Microsoft releases fix for Explorer flaw

Microsoft on Thursday released a fix for an Internet Explorer vulnerability that had been exploited by cyber attackers and led the U.S. government to recommend that people use other Web browsers until Microsoft patched the problem.

Users who are running Windows with automatic updates enabled will not need to take any action, as the update will download and install automatically, Microsoft said in a security advisory.

Individuals who don't have automatic updates enabled on their PCs can install the fix manually by clicking the "Check for updates" button in the Windows Update portion of in their Control Panel, according to a Microsoft blog post.

Corporate IT departments can find more details on how to install the update for their organizations in Thursday's security bulletin. Microsoft is hosting a webcast at 11 a.m. today geared toward answering questions from IT people about the fix.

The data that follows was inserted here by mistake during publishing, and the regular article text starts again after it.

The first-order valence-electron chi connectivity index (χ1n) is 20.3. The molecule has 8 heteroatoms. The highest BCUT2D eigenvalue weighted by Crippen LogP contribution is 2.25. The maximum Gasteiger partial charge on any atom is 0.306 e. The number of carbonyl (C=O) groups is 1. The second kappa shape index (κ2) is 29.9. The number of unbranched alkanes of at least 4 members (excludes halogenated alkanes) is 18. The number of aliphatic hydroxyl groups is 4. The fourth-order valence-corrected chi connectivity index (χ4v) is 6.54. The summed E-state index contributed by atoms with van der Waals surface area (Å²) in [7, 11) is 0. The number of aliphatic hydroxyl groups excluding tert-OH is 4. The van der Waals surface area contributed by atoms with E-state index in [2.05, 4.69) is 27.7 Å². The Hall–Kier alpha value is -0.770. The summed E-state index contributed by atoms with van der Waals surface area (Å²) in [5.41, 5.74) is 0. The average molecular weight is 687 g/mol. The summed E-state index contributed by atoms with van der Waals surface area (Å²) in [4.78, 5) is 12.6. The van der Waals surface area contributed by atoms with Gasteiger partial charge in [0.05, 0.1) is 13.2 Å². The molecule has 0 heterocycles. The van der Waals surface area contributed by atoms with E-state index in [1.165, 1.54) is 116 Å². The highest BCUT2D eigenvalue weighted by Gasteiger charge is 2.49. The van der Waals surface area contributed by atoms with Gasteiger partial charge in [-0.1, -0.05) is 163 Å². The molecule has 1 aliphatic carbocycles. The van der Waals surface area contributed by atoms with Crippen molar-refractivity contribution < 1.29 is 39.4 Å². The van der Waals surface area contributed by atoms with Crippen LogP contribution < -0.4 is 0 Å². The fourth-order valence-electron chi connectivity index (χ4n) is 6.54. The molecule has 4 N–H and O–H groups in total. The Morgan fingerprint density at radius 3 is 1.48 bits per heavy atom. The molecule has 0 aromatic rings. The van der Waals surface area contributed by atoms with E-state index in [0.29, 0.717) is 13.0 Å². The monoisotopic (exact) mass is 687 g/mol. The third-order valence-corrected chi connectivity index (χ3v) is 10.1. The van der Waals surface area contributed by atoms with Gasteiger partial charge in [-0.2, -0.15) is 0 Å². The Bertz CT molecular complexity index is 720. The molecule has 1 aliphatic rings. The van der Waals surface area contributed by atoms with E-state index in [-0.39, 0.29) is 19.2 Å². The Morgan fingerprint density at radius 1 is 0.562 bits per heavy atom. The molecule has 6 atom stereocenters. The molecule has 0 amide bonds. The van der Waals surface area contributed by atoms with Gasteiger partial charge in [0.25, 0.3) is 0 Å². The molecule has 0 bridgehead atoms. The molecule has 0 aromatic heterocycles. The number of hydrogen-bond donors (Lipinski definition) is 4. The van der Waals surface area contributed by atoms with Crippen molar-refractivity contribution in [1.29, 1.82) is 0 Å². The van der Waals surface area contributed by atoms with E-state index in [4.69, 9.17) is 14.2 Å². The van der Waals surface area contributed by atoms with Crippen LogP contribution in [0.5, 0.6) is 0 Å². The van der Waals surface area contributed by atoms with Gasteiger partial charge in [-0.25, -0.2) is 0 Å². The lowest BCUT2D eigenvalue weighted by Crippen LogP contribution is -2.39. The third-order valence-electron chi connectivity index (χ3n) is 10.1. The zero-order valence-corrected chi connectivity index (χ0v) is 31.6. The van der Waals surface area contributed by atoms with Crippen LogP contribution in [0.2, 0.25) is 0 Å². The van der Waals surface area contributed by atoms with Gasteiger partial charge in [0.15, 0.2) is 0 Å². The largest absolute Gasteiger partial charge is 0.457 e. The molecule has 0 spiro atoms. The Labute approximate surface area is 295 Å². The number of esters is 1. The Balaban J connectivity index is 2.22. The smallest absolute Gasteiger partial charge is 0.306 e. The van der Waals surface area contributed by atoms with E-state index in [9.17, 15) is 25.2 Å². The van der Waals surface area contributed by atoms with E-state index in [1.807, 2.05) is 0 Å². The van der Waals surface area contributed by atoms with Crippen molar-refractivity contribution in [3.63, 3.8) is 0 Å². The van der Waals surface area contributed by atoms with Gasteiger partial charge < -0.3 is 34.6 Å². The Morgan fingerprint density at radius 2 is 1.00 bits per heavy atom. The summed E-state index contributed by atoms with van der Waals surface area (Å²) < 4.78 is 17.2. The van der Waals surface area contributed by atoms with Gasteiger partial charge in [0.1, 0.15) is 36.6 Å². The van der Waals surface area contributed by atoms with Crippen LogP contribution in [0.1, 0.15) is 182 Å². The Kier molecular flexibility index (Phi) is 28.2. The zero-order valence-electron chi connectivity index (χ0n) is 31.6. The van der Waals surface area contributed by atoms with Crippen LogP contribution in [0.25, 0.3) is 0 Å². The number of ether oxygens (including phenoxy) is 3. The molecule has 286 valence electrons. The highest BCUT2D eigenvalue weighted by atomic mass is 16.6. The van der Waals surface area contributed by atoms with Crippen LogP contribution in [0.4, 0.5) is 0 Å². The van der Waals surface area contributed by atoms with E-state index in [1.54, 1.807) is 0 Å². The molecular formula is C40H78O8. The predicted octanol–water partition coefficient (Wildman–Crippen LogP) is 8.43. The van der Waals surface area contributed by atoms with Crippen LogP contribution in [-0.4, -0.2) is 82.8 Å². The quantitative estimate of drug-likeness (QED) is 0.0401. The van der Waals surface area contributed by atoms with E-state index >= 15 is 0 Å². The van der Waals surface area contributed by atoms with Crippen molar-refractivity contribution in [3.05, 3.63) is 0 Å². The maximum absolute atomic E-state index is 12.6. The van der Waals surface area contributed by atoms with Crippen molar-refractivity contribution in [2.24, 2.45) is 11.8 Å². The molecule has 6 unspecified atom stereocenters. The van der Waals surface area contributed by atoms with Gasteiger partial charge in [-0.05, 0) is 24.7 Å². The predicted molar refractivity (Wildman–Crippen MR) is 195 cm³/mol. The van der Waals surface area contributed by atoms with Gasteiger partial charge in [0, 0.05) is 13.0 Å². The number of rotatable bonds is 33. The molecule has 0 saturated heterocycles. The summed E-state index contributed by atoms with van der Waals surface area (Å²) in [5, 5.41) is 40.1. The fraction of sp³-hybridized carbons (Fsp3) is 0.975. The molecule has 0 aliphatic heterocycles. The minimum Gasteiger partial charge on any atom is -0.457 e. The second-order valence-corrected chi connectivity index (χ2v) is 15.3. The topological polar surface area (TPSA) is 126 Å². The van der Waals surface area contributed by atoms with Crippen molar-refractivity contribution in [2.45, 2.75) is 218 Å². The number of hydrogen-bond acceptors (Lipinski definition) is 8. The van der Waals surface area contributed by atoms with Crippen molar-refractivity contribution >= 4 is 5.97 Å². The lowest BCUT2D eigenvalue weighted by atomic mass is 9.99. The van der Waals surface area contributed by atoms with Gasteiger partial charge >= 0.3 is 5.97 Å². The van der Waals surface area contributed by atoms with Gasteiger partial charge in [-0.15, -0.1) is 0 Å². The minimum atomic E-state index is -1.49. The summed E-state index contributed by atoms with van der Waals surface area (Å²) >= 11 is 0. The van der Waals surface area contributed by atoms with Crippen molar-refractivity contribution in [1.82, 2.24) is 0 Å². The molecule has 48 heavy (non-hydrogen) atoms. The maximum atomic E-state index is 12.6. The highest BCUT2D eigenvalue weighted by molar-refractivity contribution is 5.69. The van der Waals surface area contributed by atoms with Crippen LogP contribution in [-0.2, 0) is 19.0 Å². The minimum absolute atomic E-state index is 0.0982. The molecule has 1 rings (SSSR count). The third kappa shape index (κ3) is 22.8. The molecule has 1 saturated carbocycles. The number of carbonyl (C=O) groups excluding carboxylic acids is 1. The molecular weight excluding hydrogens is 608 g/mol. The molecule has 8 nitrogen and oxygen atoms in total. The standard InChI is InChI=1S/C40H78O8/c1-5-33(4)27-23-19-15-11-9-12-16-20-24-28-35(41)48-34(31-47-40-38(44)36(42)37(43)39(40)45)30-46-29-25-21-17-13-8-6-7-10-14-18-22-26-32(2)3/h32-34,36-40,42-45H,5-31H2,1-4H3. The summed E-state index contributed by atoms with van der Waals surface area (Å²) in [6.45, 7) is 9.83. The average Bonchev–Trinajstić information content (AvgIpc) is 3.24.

Microsoft had said earlier that any security update would not apply to the nearly 13-year-old Windows XP operating system, which Microsoft had stopped supporting last month, the company said Thursday that it had decided to issue the security update to XP customers.

The Internet Explorer vulnerability, which affects IE versions 6 to 11, is a remote code-execution vulnerability, meaning cyber attackers could create a Web page and persuade users to view that Web page or attachment, which then allows the attackers to execute code on a machine without the victim knowing about it.

The problem was first discovered by cybersecurity firm FireEye Friday evening, which found active attacks exploiting the vulnerability on IE 9 to 11.

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